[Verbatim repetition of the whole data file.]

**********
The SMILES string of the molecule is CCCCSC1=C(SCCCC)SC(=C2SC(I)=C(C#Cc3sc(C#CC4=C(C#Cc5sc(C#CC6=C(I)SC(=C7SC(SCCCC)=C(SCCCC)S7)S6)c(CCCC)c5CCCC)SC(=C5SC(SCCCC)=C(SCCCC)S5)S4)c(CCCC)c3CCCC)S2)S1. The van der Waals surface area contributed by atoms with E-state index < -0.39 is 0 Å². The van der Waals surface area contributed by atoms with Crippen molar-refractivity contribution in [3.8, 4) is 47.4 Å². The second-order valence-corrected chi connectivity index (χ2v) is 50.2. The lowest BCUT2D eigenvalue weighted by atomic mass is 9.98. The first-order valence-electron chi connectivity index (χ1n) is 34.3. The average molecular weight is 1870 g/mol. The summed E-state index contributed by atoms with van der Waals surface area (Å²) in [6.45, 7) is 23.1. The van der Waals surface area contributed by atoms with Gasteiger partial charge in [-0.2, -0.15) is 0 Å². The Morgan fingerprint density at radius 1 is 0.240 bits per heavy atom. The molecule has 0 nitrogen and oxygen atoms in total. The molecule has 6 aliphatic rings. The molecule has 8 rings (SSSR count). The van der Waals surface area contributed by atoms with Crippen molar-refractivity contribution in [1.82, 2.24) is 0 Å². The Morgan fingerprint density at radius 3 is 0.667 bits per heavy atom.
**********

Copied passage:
The SMILES string of the molecule is CCCCSC1=C(SCCCC)SC(=C2SC(I)=C(C#Cc3sc(C#CC4=C(C#Cc5sc(C#CC6=C(I)SC(=C7SC(SCCCC)=C(SCCCC)S7)S6)c(CCCC)c5CCCC)SC(=C5SC(SCCCC)=C(SCCCC)S5)S4)c(CCCC)c3CCCC)S2)S1. The van der Waals surface area contributed by atoms with E-state index < -0.39 is 0 Å². The van der Waals surface area contributed by atoms with Crippen molar-refractivity contribution in [3.8, 4) is 47.4 Å². The second-order valence-corrected chi connectivity index (χ2v) is 50.2. The lowest BCUT2D eigenvalue weighted by atomic mass is 9.98. The first-order valence-electron chi connectivity index (χ1n) is 34.3. The average molecular weight is 1870 g/mol. The summed E-state index contributed by atoms with van der Waals surface area (Å²) in [6.45, 7) is 23.1. The van der Waals surface area contributed by atoms with Gasteiger partial charge in [-0.2, -0.15) is 0 Å². The Morgan fingerprint density at radius 1 is 0.240 bits per heavy atom. The molecule has 0 nitrogen and oxygen atoms in total. The molecule has 6 aliphatic rings. The molecule has 8 rings (SSSR count). The van der Waals surface area contributed by atoms with Crippen molar-refractivity contribution in [1.82, 2.24) is 0 Å². The Morgan fingerprint density at radius 3 is 0.667 bits per heavy atom.